Monday, 6 April 2015

You're All in Space 1: Initial thoughts

My growing interest in astronautics history and too much time away from the GM screen over the past year have combined to get me thinking in odd new directions, all the crazy way into wanting to create my own setting. I have not done this before, successfully. I've barely doodled around the edges of it, always preferring to insert my own stories into pre-existing settings, with only some light customisation. Settings - the good ones, at least - look like a lot of hard work. This may end up going nowhere, but it may yet.

What pushed me into it now is that there doesn't seem to be a good roleplaying system or setting based around realistic, nearish-future space flight, with conventional rockets and conventional rocket science, and no super-tech cheats around the annoying (to some) but interesting (to me) problems of real spaceflight. I want a setting with travel analogous to early sailing ships - something as basic and fragile as Greek triremes or Viking longboats - in the interplanetary vacuum. Capturing the technical challenge and subsequent feeling of accomplishment, if not the fiddling detail, of Kerbal Space Program seems like a good sub-goal for me.

I have not yet found a good system or setting that I can steal for that, so I guess I'm making my own. I've got this rough idea for very simplified, boardgamish orbital mechanics that'll do for long-distance interplanetary travel, but not so much for small-scale spacecraft interaction. Then there's every other rule in the game. I do know that I want pretty lethal combat, especially with the very fragile spacecraft. Armour could be a thing, but physics will make that a very expensive addition to actually move around anywhere.

Second, I want a setting that focuses on the wrongs of imperialism, but again, in a realistic, historically-minded way, not the generic "bad guy because we say so" Star Wars-type caricature of empire. I don't like that, because lazy good-vs.-evil absolutism is inevitably just an excuse for unapologetic violence as the only solution, a la the stereotypical "good-aligned" D&D mass murderer. I want my empires to be a legitimate source of trouble for the players, but I want to make them believable, substantive empires. There have, of course, been historical examples of truly vile, evil imperialism, but it's simplistic to assume they're all bad in the same way all the time.

I also don't want to directly rip off specific historical cases of imperialism, partly to give me room for creativity, partly because it doesn't feel right. I'd like to apply some lessons learned from history (The Scramble for Africa is the single biggest foundation I have in this area, and Crash Course History is adding a lot), but any future scenario is bound to have its own unique wrinkles.

Asteroid with party hat
That said, I think it'd be fun to bring in some familiar local flavour, so for my "home town" entity, the presumed starting community the typical player character will come from, I'm thinking of an asteroid-mining colony originally populated mainly by Joburgers. We're not a bad source for people experienced with deep shaft mining, and the support systems around that. I have other ideas too, but those will be speckled with Joburgish bits.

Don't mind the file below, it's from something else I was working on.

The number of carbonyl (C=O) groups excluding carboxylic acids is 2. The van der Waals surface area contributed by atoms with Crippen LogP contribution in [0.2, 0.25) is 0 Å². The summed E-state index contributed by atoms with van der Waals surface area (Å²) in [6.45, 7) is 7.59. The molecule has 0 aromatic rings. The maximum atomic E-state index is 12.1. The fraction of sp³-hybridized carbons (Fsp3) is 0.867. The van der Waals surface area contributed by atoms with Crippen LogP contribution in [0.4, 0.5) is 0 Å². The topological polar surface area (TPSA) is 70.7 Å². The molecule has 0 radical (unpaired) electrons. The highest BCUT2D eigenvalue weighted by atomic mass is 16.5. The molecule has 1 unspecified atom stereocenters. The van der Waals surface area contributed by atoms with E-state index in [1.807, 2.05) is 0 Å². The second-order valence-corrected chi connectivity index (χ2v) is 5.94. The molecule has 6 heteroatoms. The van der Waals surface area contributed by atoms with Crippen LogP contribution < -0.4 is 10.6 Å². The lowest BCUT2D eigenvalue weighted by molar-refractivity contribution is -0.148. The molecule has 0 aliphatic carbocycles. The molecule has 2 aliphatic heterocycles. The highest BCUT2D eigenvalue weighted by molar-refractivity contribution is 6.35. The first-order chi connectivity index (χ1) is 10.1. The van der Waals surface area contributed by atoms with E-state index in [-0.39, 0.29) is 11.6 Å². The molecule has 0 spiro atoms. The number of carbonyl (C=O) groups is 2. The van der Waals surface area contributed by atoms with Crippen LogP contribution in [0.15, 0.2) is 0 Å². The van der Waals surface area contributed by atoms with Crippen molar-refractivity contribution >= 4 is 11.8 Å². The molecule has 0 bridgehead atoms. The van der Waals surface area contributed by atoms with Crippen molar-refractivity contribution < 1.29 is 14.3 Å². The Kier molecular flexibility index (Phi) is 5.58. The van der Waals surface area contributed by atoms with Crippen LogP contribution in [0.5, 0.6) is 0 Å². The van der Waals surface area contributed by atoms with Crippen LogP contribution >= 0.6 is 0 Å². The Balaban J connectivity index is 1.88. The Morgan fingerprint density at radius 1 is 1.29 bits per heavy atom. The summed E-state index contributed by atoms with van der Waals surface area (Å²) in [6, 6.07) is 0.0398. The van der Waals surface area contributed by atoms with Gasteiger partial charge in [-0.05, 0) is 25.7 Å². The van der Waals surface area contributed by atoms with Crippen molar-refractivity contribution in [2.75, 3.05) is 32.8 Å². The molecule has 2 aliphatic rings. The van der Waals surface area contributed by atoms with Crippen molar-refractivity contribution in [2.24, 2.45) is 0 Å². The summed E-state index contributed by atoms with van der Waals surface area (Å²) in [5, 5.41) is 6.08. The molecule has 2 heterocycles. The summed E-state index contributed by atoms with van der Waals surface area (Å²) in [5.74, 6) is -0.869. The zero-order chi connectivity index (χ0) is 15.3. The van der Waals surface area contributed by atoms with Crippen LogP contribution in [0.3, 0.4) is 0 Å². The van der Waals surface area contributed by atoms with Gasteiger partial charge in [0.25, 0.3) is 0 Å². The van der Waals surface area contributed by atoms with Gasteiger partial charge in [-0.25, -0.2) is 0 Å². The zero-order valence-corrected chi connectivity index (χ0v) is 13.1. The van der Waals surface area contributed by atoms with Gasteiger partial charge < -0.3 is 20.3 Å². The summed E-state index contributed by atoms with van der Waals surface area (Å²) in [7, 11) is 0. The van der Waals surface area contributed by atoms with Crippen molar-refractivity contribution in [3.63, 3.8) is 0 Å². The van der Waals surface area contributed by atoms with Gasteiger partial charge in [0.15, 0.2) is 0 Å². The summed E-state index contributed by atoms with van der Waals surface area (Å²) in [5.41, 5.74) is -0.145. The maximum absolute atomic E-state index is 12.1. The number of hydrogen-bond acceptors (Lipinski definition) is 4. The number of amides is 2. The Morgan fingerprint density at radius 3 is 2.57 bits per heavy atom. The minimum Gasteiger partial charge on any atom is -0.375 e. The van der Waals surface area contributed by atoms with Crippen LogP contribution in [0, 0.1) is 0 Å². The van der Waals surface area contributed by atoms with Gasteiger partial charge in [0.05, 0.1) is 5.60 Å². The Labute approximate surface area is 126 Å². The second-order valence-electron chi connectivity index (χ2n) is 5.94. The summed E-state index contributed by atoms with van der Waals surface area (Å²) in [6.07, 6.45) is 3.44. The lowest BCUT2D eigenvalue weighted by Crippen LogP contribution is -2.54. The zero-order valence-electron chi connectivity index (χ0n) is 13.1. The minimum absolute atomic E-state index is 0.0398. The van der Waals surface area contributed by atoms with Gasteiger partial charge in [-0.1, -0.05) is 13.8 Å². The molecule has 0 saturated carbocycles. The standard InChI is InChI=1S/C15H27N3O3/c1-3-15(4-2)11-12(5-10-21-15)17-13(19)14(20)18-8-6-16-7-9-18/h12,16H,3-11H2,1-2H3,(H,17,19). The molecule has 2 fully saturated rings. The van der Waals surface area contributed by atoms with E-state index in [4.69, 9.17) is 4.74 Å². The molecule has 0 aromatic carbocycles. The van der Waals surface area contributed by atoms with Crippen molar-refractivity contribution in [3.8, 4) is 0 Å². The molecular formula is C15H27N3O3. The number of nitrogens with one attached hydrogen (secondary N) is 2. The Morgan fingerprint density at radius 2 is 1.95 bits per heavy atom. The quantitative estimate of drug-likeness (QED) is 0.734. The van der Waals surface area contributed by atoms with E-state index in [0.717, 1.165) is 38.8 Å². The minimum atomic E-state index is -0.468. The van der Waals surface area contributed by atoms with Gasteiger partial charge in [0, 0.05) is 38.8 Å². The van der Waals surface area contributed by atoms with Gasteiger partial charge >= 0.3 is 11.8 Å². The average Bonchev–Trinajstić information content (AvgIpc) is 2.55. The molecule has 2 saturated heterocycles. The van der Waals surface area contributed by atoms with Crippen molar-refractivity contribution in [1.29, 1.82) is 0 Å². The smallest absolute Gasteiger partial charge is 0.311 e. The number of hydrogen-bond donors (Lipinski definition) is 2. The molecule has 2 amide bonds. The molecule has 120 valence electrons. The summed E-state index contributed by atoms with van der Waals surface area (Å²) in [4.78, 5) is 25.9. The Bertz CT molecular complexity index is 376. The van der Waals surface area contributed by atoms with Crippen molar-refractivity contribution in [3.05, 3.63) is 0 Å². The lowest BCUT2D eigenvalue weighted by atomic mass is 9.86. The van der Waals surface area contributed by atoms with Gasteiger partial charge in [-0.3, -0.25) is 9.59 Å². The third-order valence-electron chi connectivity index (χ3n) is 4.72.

I picture this colony as one of several of a first wave of technologically similar but culturally varied outposts set up on asteroids, moons, Mars, maybe further. Each would have its own flavour, it's own way of doing things, it's own strengths and weaknesses. Then the second wave arrives, a generation or two later, when a bunch of gravity-loving Earthicans with greater numbers, more advanced tech and little idea of the nature of colony life, start trying to compete with each other to take direct control of as many established colonies as possible, for their own purposes, trampling on first wave colonists' customs and rights and such.

I imagine the main focus for an adventuring party would be trying to get by in the way they were used to, with the threat of imperial interference or worse, escalating perhaps to falling under full, direct imperial control. The basic types of adventure for the party could include things like exploration for new resources (or if things get really bad, new homes), trade and negotiations with other colonies, investigation (there's always room for generic investigation of something or other), and eventually whatever resistance against second wave disruption comes up. Naturally, as with any good adventure in any setting, things won't always be as straightforward as those basic skeletons of ideas, but the specifics are not the sort of thing a GM should publicise. Also, I haven't yet thought the specifics through that much.

Finally, I want it to be an optimistic game, over all. Sure, there's this growing outside threat and it'll be a rough life to start with, but I'm done with grim, dark stories all the time. It's been done, and it doesn't really add anything I want. The players in this game will have a chance to make things better, by being better.